Deadly Illusions has several chapters on the Cambridge ring, one of the most successful Soviet intelligence operations. However much Costello and Tsarev describe Orlov as the éminenee grise behind the ring, he actually recruited none of them. That distinction goes to Edith Tudor Hart and to Arnold Deutsch, a remarkable Czech-born officer who seems to have signed up the best and brightest at Oxbridge, and might well have done the same in universities in America had he not drowned at sea when the ship taking him there was torpedoed by the Germans. The most the authors can claim for Orlov is that he ‘supervised’ and was ‘ultimately responsible’ for ‘authorising the process’ which transformed Philby from an ‘ideologically-driven young Englishman into a disciplined agent.’ There are two points to make here. First, where does the buck stop? If the credit for recruiting and motivating Philby is to be taken away from Deutsch and moved up the ranks so as to inflate Orlov’s importance, why not take it all the way to Yagoda, the then boss of the NKVD? The second has to do with the phrase ‘ideologically-driven young Englishman’, used to describe Philby. In his earlier book, Mask of Treachery, Costello wrote that the idea that Philby was ‘an ideological believer’ was simply a KGB-promoted myth: Philby, he said then, was motivated by ‘his calculating, self-contained cynicism’. Has Costello now fallen for the KGB myth or simply changed his mind?
Some things are new, however, and fascinating. Many have suspected that Melinda Maclean knew more of Donald’s work for the KGB than she ever admitted. Tsarev and Costello go further. Quoting from Maclean’s KGB dossier, they say that Maclean told Melinda – then Melinda Marling – in Paris in 1939 or early 1940, before they were married, that he was a Communist and ‘about his link with us in the spy business’. According to Maclean, he did it for the most romantic of reasons:
When we first met each other, she had no reason to think that I was anything more important than an ordinary official of the British diplomatic service. After some time she came to the conclusion that my way of life as a diplomat made our relations impossible and she left. I told her about the reason why I led such a life. Then she came back and we have been together ever since.
This is Maclean’s version, via the KGB. It is a damaging one for Melinda Maclean, and unlikely to endear her to the FBI. What is her version? She is alive and well and living in the United States but if the authors – as fairness demands – put it to her that she knew and kept quiet about her husband’s spying activities for 11 years before he was exposed, they say nothing about it here.
Although a quarter of the book is devoted to the Cambridge ring, and although it tells much that is new on what Philby, Burgess and Maclean actually told Moscow, opportunities are missed. In 1939 Burgess reported to Moscow that British government policy was to work with Germany wherever possible and ultimately against the Soviet Union. Britain felt that it could easily win a war against Hitler and therefore had no need to conclude a defensive pact with the Soviet Union, even though it was conducting negotiations with Moscow: ‘the opinion is that we have never intended to conclude a serious military pact’ with the Russians. If Burgess’s report is accurate, it gives a new dimension to the subsequent Nazi-Soviet Pact. Yet the authors devote less than a page to the subject.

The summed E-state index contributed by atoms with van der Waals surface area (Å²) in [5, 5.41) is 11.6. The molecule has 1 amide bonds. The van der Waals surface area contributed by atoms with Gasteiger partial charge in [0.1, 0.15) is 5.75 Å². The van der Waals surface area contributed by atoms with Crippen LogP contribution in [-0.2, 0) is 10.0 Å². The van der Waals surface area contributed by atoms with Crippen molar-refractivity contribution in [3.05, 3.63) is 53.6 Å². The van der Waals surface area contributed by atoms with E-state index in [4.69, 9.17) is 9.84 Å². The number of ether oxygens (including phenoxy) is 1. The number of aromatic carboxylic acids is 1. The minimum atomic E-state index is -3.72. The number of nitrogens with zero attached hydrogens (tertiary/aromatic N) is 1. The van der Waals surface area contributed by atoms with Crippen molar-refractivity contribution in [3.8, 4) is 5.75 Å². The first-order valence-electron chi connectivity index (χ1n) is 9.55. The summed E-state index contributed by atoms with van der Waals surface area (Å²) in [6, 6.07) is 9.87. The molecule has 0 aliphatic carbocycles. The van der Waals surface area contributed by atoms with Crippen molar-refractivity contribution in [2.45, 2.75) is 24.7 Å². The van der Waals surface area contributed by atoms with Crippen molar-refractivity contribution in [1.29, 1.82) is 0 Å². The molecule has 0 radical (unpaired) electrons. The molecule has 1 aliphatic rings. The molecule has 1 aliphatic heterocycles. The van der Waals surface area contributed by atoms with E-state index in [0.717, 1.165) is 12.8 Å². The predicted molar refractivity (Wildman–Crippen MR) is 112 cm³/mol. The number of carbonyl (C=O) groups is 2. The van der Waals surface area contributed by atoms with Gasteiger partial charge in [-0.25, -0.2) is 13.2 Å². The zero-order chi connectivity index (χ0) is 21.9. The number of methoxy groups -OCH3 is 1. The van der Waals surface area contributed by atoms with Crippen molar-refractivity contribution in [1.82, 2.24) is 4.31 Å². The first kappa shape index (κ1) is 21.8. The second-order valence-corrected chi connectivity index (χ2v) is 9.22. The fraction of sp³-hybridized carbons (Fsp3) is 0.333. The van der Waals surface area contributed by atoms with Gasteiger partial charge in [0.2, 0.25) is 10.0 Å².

Instead we have seemingly endless, boring pages about German political groups in the mid-Thirties, a Who Was Who among the Fascists, anti-Fascists, Social Democrats, trade-unionists, underground groups, Communists, and Soviet espionage rings. Or am I prejudiced? Judge for yourself:
It was through the Harnacks that Schultze-Boysen established contact with the author and playwright Adam Kuckhoff. His wife Greta had been another German student at Wisconsin University and Kuckhoff was the leader of another anti-Fascist circle identifying itself as ‘Creative Intelligentsia’. Through Harnack’s cousin they also established links with the Social Democrat secret opposition to Hitler led by Karl Goerdeler, the former Mayor of Leipzig who was to be executed for his part in the July 1944 plot against Hitler. Another member of Kuckhoff’s circle was Adolf Grimme, a leading Social Democrat and associate of the trade-unionist named Wilhelm Leischner, whose own underground opposition group included Berlin’s Polizei-Präsident Graf Wolf von Helldorf, who had assembled a damaging dossier on the Nazi leadership ... [Goering] was a guest of honour at Lieutenant Schultze-Boysen’s 1936 wedding, when he married Libertas, the grand-daughter of Count Oldenburg und Hertfeld, who had been a close friend of Kaiser Wilhelm II.
When it comes to the present day, however, and two former spies in the care of the RIS, and therefore right in front of Tsarev’s nose, the authors get it wrong. They say that the American atom spies, Morris and Lona Cohen (Peter and Helen Kroger), ‘live in quiet retirement’ in Moscow: Peter does, but Helen Kroger died last year.
The book has been poorly edited. We are told that Orlov went to the United States in 1932 to get a genuine American passport but then have to wait a further 22 pages to learn how he did it. Three times on the one page we are told the volume of Maclean’s espionage material threatened to overwhelm/ swamp/ overload his controller’s small team and then, for good measure, twenty pages later the amount of material is mentioned again. The well-known foreign news editor of the Times, Ralph Deakin, mentioned in Philby’s own book, My Silent War and several others in the authors’ bibliography, and therefore easy to check, is given as Ralph Dickens. More seriously, the book is riddled with the clichés of espionage writing. ‘Hard-nosed’ FBI investigators ‘beat an official path’ to Orlov. They put aside ‘the kid gloves’ and subject him to ‘relentless questioning’ like ‘bulls at a gate’. Orlov yields information ‘with the painful slowness of extracting deeply-rooted teeth’. This has the FBI ‘frothing with frustration’, and makes Orlov, ‘a master of deception’, feel ‘deeply resentful’ – twice in the one paragraph. He thus became a passive accomplice to the mechanisms of the Cold War espionage ‘into whose works he might have cast a very large spanner’. It is not only that this is poor writing (we all slip sometimes): it is evidence of a stereotyped approach to a subject that, with an end to the propaganda pressures of the Cold War, could do with less hype and cooler, more open treatment. In the proof copy of the book Costello has added to some of the sources little notes to his co-author. One of these reads: ‘OT is this appropriate cover?’ Far from laying bare the secrets of the KGB archives, the authors, it seems, are trying to keep a few things from their readers. What a sad end to an enterprise that promised so much.